The practice of yoga dates back over 5,000 years to northern India, but it has enjoyed newfound popularity in the west over the past couple of decades. While some people are adherents to the spiritual tenets of yoga, many do it for exercise and body health.

However, ancient yoga poses were not developed with the modern physiological needs and challenges our bodies face.

With record low unemployment and positive business indicators, we'll look at how Vermonters are doing in today's economic environment.
bgblue / iStock

Economic indicators paint a pretty rosy picture for the country and for Vermont. Take record low unemployment for instance. So how does that translate for the average Vermonter to buy a home or pay rent? To pay for food and clothing? Or send kids to school or child care? We'll hear how Vermonters are faring while the economy appears to be robust.

The news has been inescapable: 22 people shot and killed in El Paso, Texas on Saturday. Hours later, another mass shooting left nine dead in Dayton, Ohio. Dozens more were wounded. And even more were killed in deadly shootings in Houston and Chicago over the weekend. How do take steps toward healing after such horrific mass shootings?

Xusana Davis stands in front of a building
Courtesy of Xusana Davis / via Gov. Scott's office

Last year, Gov. Phil Scott signed legislation that created a litany of new efforts to combat racism in Vermont. That law also created a cabinet-level post in the executive branch to address the issue of racism in state government.  Now, Xusana Davis is Vermont's first-ever director of racial equity. 

An Atlantic salmon lying in a net above a river
Wilson Ring / Associated Press File

There was a time when landlocked Atlantic salmon were abundant in Lake Champlain and its tributaries. But for a century and a half these salmon were not reproducing naturally in the Lake Champlain basin. Now scientists are cautiously optimistic things might be changing.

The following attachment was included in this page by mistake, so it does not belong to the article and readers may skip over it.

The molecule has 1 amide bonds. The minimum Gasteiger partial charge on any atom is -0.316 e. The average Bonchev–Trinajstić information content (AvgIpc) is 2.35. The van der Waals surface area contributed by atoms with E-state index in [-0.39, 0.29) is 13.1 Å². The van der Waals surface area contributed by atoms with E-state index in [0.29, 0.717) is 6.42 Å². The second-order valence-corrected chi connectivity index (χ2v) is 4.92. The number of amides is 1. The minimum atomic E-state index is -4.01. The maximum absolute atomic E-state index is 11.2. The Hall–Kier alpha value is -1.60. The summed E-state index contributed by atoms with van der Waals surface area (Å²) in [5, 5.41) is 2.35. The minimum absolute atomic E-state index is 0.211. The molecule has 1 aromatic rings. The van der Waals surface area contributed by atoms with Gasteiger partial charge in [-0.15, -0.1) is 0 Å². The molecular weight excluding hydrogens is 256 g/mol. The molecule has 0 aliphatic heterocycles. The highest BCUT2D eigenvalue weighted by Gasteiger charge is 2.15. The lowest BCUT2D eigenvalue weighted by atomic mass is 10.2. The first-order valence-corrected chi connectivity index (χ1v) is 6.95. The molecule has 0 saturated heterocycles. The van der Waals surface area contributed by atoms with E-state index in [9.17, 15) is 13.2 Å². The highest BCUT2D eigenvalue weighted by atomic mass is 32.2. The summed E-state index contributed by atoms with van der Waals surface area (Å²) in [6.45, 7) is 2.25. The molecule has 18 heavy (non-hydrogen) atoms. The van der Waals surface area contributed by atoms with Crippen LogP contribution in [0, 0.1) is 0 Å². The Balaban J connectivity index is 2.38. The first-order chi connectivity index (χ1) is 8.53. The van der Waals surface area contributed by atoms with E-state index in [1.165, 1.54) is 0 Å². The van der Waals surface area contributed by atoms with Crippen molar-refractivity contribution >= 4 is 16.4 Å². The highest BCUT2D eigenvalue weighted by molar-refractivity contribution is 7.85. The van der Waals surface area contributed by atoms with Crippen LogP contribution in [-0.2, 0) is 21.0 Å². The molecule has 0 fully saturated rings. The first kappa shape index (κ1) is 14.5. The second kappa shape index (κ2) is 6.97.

Vermonters have traveled around the globe to help charities that serve those in need.
anyaberkut / iStock

Helping neighbors has always been a hallmark of Vermont. But many here have also traveled around the globe to help others in need. We'll hear some of the stories of Vermonters assisting people all over the world.

Former UVM women's basketball coach Cathy Inglese, seen here while coaching at Boston College, died recently from complications of a traumatic brain injury after falling down a flight of stairs.
Chuck Barton / Associated Press/File

Cathy Inglese, who coached UVM women's basketball teams to glory from 1986 through 1993, died on  Wednesday, July 24 from complications from a traumatic brain injury. She was 60 years old. Most recently, Inglese served as associate head coach at Hofstra University in Hempstead, New York. It was there on July 17, before a summer workout, she tumbled down a stairwell and suffered the TBI.

A registered grower plants hemp in a Charlotte field on July 3, 2019. The number of registered hemp growers in Vermont has more than doubled since last year.
Elodie Reed / VPR

The acres of hemp being grown in Vermont, as well as the number of people registered to grow or process the crop in the state, have all more than doubled in the last year. But a late growing season and potential bottlenecks to harvesting and processing the plant pose looming challenges. We're talking with growers and state regulators about Vermont's booming — if fledgling — hemp industry.

Ten candidates on stage during the second of two Democratic presidential primary debates hosted by CNN on Wednesday, July 31.
Carlos Osorio / AP

On Tuesday and Wednesday night this week, especially politically-minded Americans may have tuned into a second round of two-day Democratic presidential primary debates on CNN. But did you learn anything new about the candidates or their campaigns from that six hours of TV?

The question of whether Vermont needs to replace it's only women's prison - the Chittenden Regional Correctional Facility built in 1973 - has been raised. "Vermont Edition" looks at if it is time for a new prison.
ozgurdonmaz / iStock

There are 156 women currently in Vermont's correctional system, all housed at the Chittenden Regional Correctional Facility in South Burlington. But many believe that it's in need of maintenance and lacks adequate safety features necessary in 2019. We're talking about the push for a new women's prison.